Quantum chemistry simulation library.
Harnessing the combined power of emerging quantum computing technologies and state-of-the-art classical techniques, the Quantum-Enabled Molecular ab Initio Simulation Toolkit, or QEMIST, is 1QBit’s innovative solution to a fundamental and intractable problem in chemistry: ab initio simulation of molecules.
QEMIST is designed to enable the accurate calculation of molecular properties by leveraging advanced problem decomposition (PD) techniques and quantum computing. The variety of PD techniques implemented in QEMIST enables massively parallel simulations by breaking down a computational chemistry task into smaller, independent subproblems. These subproblems can use a combination of interfaces to various classical and quantum solvers to achieve a higher level of accuracy for large-scale, practical molecular simulations.
OpenQEMIST provides access to a portion of the functionalities of QEMIST as open source software under an Apache 2.0 license. For more information about the full functionality of QEMIST and to obtain additional information, please consult our main product page.
To get started, install the package, then see the Jupyter notebooks for example usage.
To use the Rigetti integration, see the instructions here to install and configure the QVM and Quilc compiler. Alternatively, use the provided docker-compose file to set up the environment.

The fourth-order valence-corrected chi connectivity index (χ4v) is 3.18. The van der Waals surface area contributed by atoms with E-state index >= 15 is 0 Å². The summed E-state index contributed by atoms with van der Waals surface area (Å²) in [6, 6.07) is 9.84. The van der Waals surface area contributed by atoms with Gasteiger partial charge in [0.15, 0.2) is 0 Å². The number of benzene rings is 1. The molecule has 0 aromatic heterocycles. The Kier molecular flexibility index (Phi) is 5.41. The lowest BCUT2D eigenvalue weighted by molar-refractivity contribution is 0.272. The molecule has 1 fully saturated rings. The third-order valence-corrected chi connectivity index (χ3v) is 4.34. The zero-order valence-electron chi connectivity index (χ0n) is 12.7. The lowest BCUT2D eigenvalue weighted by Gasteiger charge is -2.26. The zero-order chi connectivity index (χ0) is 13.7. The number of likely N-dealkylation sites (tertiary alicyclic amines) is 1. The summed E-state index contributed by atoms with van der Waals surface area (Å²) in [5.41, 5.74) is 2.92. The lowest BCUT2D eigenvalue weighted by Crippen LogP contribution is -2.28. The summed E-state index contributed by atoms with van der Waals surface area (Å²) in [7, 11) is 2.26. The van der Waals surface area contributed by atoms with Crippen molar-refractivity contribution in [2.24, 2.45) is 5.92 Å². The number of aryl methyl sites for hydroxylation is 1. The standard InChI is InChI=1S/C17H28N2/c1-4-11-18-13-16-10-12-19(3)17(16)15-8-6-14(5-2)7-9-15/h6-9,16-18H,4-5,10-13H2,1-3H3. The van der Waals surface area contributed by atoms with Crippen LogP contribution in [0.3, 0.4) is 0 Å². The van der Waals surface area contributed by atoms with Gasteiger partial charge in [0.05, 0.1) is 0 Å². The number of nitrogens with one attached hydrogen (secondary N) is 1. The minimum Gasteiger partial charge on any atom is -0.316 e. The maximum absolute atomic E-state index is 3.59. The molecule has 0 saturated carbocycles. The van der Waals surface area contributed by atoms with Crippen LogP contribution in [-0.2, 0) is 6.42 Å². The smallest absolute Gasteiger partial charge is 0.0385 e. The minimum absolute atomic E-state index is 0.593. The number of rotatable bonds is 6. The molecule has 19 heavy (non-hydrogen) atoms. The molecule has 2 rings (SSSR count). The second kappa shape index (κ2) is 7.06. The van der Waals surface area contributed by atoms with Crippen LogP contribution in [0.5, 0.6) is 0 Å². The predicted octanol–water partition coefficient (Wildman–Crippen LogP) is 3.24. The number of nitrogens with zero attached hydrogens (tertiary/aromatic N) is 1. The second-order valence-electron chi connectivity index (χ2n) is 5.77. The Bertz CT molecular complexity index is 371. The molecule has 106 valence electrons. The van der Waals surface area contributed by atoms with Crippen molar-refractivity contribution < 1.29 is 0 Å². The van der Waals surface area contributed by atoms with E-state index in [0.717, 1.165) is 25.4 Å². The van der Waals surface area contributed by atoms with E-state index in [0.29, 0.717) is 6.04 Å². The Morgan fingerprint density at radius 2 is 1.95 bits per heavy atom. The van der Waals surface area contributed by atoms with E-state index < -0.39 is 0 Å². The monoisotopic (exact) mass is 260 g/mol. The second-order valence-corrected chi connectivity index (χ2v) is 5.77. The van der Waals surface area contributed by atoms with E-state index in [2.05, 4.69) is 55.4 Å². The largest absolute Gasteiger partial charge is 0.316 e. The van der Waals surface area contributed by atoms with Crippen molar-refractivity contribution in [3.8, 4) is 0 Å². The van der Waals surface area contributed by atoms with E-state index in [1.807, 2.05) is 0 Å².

To use the Microsoft QDK integration follow the instructions here to install the required dependencies.
Architechture of OpenQEMIST
OpenQEMIST is organized into three layers: problem decomposition, electronic structure solvers, and hardware backends. The problem decomposition layer is responsible for splitting the input molecule into smaller subproblems and treating these using one particular eigenvalue solver (conceivably, fragments could be treated using multiple solvers), then processing these results into an overall output energy. Some electronic structure solvers use classical methods, while others use wrappers over quantum algorithms running on quantum computing emulators and simulators from quantum platform providers. The quantum solver backend layer implements a common interface over libraries, emulators, and simulators of quantum hardware.
As OpenQEMIST includes only a portion of the functionalities incorporated in QEMIST, DMET is the only problem decomposition technique open sourced in our initial release. This release includes the Full CI and coupled-cluster with single and double excitations (CCSD) electronic structure solvers, as well as a quantum electronic structure solver based on the Variational Quantum Eigensolver (VQE) algorithm.
On the hardware backend, this initial release is integrated with the Microsoft Quantum Development Kit for running the VQE algorithm.
We welcome contributions to OpenQEMIST! Please open an issue or submit a pull request on GitHub to start the process.
If you use OpenQEMIST in your research, please cite
Takeshi Yamazaki, Shunji Matsuura, Ali Narimani, Anushervon Saidmuradov, and Arman Zaribafiyan "Towards the Practical Application of Near-Term Quantum Computers in Quantum Chemistry Simulations: A Problem Decomposition Approach" Published on arXiv on Jun 4, 2018.
Copyright 1QBit 2019. This software is released under the Apache Software License version 2.0.
Download the file for your platform. If you're not sure which to choose, learn more about installing packages.
|Filename, size||File type||Python version||Upload date||Hashes|
|Filename, size openqemist-0.2.1-py3-none-any.whl (93.9 kB)||File type Wheel||Python version py3||Upload date||Hashes View|
|Filename, size openqemist-0.2.1.tar.gz (42.9 kB)||File type Source||Python version None||Upload date||Hashes View|
Hashes for openqemist-0.2.1-py3-none-any.whl